Scott Yoder: Looking Back in Blue

By A. L. Boulden

Scott Yoder’s latest solo album, Looking Back in Blue, is filled with introspective musings typical of his writing. This album is an extension of his demo, Sisters Under the Mink, which Yoder has been promoting through touring on a Grey Hound Bus while playing with acts such as Jessica Pratt, The Abigails and Jimmy Whispers. “Songs to Strangers,” “Alien” and “Who Am I” made the cut for the full album and showcase Yoder’s current state of mind.

Before embarking on this solo project, Yoder played with an eclectic trio called, The Pharmacy. The group was gaining popularity and underground success with its mix of grunge, punk and indie tunes, but Yoder was skeptical of the band’s stability. He began lying to himself about the sustainability of the group and recalls a breakup “was subtle, it was sad and it was unavoidable.” The Pharmacy performed their last show at a block party and Yoder remembers the decision of playing the final gig as “one of the most emotionally satisfying and honest shows I’ve ever played!” Afterwards, Yoder needed to find a creative outlet for his writing and admits, “In arranging this record, I consciously sought out musicians I played with and felt confident in their innate abilities. No ego-checks, no passive aggressive vibes, limited bullshit (don’t trust anyone who says they’re completely bullshit-free). These are the songs I came up with. I love singing them. They aren’t happy songs, but they make sense to me and they are my conscious attempt to tell the truth to myself.” Released on Annibale Records, Looking Back in Blue primarily contains folk and indie influences.

Yoder is known for his witty and comical lyrics so this album is a departure from this style with skeptical lyrics like, “There’s no turning back from these feelings that we lack” and “Just before the dawn I was laying in her arms, counting all the minutes I had wasted there.” Wielding a 12 string acoustic guitar, Yoder still evokes that garage band sound through his newest recordings but has refined them to fit into a folk and indie genre.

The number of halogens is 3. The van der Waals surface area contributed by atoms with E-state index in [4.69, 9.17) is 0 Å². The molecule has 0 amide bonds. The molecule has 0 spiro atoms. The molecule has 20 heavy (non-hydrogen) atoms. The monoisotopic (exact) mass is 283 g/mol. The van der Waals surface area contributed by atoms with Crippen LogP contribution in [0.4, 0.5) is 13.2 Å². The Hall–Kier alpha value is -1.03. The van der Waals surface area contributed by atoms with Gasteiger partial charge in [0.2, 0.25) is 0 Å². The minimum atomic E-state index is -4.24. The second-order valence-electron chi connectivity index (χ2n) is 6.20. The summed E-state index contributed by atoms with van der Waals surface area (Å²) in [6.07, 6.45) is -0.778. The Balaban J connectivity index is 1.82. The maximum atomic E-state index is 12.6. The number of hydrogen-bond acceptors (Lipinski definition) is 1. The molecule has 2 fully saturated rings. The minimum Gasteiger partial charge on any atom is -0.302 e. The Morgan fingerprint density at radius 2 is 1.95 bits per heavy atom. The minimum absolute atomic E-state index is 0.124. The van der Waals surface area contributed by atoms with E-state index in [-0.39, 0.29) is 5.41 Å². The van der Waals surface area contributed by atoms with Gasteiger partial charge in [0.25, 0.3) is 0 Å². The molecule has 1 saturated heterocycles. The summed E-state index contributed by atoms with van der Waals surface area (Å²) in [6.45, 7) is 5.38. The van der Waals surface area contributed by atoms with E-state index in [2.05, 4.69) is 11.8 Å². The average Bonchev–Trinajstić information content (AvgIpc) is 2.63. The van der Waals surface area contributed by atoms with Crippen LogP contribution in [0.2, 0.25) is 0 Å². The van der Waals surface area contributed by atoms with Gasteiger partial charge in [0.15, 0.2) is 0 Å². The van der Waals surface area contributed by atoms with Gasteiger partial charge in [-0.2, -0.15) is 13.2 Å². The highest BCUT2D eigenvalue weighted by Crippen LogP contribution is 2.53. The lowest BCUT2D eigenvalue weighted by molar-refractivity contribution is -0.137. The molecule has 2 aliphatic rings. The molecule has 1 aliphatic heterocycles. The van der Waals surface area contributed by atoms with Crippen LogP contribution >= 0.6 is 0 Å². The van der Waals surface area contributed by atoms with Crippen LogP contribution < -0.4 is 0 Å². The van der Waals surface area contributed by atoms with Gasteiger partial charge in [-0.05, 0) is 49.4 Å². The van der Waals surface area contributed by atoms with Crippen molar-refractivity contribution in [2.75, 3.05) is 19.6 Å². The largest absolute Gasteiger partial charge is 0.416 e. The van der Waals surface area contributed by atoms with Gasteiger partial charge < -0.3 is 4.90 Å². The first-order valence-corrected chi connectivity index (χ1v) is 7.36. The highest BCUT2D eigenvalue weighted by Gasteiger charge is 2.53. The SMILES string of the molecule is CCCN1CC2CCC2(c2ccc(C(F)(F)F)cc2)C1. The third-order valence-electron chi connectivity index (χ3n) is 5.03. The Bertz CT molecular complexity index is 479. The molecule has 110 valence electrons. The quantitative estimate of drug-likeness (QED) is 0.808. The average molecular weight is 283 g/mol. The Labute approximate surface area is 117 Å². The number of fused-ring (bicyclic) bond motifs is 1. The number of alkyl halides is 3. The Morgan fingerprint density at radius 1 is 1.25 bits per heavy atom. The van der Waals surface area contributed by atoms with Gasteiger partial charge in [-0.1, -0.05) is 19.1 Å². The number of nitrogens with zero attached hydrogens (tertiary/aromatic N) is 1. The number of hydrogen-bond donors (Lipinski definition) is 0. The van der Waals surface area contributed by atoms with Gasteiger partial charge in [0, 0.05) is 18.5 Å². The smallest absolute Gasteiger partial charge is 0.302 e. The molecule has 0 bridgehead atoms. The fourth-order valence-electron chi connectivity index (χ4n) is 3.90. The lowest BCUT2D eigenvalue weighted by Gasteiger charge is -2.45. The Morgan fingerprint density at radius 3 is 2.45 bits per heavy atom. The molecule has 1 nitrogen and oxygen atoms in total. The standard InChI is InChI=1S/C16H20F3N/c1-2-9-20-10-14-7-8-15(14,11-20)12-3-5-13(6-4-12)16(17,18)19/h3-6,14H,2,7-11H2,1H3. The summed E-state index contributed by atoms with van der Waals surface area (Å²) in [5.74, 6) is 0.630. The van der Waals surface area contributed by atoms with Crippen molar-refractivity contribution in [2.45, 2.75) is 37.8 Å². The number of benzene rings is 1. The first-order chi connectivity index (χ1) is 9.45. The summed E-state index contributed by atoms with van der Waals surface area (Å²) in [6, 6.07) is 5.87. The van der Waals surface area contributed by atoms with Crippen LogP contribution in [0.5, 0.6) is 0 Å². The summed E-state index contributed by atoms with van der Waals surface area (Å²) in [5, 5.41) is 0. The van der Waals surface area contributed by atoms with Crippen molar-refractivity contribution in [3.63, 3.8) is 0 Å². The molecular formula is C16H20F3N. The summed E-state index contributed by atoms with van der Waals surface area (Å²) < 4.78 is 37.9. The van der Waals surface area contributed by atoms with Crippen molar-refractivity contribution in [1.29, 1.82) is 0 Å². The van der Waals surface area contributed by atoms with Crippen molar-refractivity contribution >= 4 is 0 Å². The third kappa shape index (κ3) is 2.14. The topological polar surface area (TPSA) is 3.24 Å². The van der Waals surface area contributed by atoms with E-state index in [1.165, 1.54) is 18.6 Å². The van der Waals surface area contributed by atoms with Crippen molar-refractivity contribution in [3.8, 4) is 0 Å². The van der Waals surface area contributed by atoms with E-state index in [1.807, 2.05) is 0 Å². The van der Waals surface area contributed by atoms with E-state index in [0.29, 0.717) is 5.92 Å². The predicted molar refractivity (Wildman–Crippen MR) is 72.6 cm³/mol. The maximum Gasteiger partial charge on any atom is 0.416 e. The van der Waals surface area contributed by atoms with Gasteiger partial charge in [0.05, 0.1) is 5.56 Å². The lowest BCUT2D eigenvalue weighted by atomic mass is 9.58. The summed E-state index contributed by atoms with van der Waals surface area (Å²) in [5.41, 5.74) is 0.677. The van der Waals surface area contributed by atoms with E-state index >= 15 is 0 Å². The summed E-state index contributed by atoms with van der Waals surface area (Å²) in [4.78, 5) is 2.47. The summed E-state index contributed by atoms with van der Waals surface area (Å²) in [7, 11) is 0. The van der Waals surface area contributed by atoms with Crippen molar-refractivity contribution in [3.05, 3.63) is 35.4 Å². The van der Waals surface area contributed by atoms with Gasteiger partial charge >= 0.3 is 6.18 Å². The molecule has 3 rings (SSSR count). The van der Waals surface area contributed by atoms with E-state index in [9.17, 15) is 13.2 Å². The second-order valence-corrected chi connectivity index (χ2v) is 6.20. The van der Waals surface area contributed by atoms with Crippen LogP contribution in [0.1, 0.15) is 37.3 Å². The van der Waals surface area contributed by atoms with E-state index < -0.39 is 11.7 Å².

The recordings are raw in that Yoder decided to leave coughs and gritty vocal takes in the mix. These do add to the feel of the album but I think a more quality product could have been produced if Yoder took more care with some of the vocal tracks. Many of the tunes even have a demo feel to them but deeper into the album the songs transform into something beautiful. “Songs to Strangers” opens with a delicate piano line and asks questions that many musicians ask. “Do you know the songs we sing, were you clapping just to be polite?” This song highlights Yoder’s talent and ability to take a typical situation and write enough lyrics to pump out a song. He sings, “Been out on the road for too long, folks we know back home never realized how far we’ve gone. Singing songs to strangers all along.” Lyrically impressive songs and melodies drive this album.

The band really finds themselves in track 8, titled “Children’s Games.” The song opens with a nice acoustic arrangement then opens up in an eerie plethora of backwards guitars and vocal harmonies. The song ends with, “Feel the water flow, hold it then let go, don’t you know the truth? No one thinks of you. Looking back in blue all that’s left to do is play children’s games.” Children’s Games shows the creativity and quality of the artists who recorded the album.

Looking Back in Blue has great lyrical content and acoustic guitar work and shows promise for Scott Yoder’s solo career.

Rating: 7.0/10

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